Stop motion gives brands the perfect canvas for delivering warm and captivating stories, full of rich texture and craft that’s as fit for 2024 as much as it’s ever been.

Nick Rowland, executive creative director, VML

I’ve always been in awe of stop motion and its creators. The attention to detail. The infinite patience to see the bigger picture in every minute adjustment. From the early days of fantastic mythical creatures and characters from the depths of Tim Burton’s mind to the charming Creature Comforts and Apple's Fuzzy Christmas - they seem to have found a way to touch our souls across generations.

Stop motion’s homemade quality blends perfectly with storytelling and characterisation that brings an honesty and authenticity that our day-to-day sometimes needs. This is why brands embrace this technique and is why a high-tech brand like Apple is able to tell a touching human story at Christmas.

But it’s not just there for the feels. It can charmingly bring to life beautifully observed moments from real life and present it in a way that’s both relatable and magical. As brands look for distinctiveness from their competition and from the culture that surrounds them, stop motion can be an enlightening, evocative and powerful tool. But for an animation technique devoid of people, its power to engage emotionally with its human audience is why brands are willing to utilise it, one magnificently crafted frame at a time.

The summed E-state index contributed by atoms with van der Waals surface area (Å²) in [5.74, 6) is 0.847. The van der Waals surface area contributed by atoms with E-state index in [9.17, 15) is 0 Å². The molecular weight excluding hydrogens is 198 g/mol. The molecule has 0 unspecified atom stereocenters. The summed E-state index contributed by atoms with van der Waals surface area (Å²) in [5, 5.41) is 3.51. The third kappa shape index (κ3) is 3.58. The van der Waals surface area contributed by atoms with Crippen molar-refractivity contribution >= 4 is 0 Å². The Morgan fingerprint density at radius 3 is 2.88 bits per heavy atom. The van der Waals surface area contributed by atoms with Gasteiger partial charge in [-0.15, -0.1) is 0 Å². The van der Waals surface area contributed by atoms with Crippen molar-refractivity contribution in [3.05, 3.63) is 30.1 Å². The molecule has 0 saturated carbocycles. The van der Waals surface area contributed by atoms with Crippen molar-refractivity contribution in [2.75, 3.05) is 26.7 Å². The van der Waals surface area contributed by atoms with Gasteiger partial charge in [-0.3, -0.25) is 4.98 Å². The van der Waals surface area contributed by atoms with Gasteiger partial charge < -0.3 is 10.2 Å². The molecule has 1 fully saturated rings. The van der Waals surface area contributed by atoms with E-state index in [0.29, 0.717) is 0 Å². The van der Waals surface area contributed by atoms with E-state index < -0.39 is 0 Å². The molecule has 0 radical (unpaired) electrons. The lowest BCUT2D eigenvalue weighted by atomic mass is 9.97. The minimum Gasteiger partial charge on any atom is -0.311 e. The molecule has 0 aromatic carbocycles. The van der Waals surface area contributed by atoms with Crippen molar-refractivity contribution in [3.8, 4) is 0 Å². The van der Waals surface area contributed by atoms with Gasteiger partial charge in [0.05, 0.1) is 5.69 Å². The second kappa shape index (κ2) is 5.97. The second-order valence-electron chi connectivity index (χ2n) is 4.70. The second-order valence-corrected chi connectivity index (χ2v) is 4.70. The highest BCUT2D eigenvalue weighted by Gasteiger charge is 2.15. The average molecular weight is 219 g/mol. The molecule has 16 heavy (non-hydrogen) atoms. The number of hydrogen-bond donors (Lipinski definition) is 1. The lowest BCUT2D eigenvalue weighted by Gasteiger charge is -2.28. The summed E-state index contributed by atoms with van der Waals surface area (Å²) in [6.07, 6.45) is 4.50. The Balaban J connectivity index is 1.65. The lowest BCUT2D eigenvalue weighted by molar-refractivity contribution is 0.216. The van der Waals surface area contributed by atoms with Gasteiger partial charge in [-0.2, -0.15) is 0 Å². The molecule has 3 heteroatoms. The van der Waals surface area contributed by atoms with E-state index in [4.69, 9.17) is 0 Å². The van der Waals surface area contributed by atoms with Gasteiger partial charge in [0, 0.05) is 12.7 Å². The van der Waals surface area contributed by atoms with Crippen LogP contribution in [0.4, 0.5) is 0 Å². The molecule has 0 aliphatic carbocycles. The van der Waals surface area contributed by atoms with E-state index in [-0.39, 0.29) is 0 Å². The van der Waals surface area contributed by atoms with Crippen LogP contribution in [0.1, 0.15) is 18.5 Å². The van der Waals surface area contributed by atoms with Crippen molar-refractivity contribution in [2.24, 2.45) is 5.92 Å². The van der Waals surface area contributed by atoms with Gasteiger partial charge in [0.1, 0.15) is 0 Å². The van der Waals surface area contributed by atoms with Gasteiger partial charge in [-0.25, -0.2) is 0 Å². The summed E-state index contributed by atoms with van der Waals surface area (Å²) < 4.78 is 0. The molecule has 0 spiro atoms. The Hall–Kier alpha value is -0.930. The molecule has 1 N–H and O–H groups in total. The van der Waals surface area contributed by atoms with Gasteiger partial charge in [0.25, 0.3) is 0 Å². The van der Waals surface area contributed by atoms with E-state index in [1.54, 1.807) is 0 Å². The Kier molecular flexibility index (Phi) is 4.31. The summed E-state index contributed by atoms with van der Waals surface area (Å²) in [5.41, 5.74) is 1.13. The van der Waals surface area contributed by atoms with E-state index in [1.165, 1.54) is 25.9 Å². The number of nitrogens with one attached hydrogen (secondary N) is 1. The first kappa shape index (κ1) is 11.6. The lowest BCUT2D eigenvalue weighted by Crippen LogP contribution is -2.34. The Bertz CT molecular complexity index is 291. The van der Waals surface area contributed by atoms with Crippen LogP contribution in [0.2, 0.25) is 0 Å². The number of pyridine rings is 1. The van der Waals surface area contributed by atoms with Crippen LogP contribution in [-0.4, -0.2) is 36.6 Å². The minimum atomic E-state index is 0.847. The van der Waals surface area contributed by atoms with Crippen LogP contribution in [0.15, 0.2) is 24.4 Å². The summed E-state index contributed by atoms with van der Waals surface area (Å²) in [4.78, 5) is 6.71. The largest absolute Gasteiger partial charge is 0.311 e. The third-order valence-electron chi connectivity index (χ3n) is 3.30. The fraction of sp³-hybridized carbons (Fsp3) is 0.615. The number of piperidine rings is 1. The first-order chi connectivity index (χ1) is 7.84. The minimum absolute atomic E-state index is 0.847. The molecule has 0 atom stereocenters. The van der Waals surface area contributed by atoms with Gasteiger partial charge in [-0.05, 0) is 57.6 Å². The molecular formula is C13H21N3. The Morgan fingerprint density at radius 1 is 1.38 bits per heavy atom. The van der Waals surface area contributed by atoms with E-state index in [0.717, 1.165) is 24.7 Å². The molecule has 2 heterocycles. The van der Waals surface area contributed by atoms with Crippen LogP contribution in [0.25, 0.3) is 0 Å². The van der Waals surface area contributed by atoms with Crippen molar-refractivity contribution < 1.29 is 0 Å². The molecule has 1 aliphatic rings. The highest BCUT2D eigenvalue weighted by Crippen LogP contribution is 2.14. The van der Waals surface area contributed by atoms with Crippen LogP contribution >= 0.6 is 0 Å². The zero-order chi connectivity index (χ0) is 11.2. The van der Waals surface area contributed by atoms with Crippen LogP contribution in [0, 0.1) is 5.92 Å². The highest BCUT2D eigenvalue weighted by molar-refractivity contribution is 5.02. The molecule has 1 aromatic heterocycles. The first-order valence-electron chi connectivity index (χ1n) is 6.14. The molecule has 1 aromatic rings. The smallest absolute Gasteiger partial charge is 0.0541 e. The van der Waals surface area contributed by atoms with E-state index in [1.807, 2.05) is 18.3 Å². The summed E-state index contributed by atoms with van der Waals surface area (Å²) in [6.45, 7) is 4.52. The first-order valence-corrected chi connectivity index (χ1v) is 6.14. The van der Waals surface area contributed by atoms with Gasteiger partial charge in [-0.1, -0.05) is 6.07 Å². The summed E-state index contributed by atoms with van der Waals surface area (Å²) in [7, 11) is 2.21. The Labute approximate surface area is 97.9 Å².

Ed Rosie, executive producer, Girl&Bear

It's absolutely about craft, and there probably is a hyper-technological industry fatigue setting in at the moment too - AI, VFX, VR, AR overload, perhaps. Plus, it feels very human, which I can see resonating with people.

However, when I think of stop motion, I imagine filmmaking in one of its purest forms. There are levels of complexity and polish to stop motion, but often they’re almost deliberately imperfect, and that's precisely why they're so captivating. The visible effort and creativity that goes into creating it is so clear to see.

Earlier this year, we were asked to create a stop motion piece for a pitch. It was a simple idea, but it reminded me just how complex the discipline is. It requires lots of planning, adjusting, fixing, redoing - all things that are necessary to make it work properly.

Also, it just looks different from everything else. Maybe that’s partly what is enticing people back. It has a raw and tangible character. You can see how it has come to life, even if you've got no idea exactly how it was done. It’s a bit like that thing called magic, and I think that's why audiences love it so much too.

David Beattie, creative director, BMB

Pure bloody charm.

Stop-motion has a magic that is very hard to replicate in other forms. Especially in AI.

Seeing the thumb prints of the animator or puppeteer on every move or understanding that every frame needs to be perfect otherwise the illusion you’re creating will be broken – it’s that combination of imperfection and perfection that gives us a sense of wonder as we watch. It’s that detail that adds extra layers to the stories being told.

And the fact that it takes time and patience to craft means everyone (viewer and maker) must be more engaged with what’s happening on screen.

Live action sets are beautifully chaotic and using VFX and AI means any story is now possible. But sometimes, in advertising when it’s treated badly, it can feel more disposable, more throwaway, more forgettable.

Whereas working with stop-motion is slower, quieter, more solitary. Every shot and move has purpose. You can’t waste a single frame. I think both makers and viewers feel that attention to detail and craft when they see it on screen.

With such reward and romance for both creator and viewer, it’s a medium that will always be on the bucket list of any brand and creative.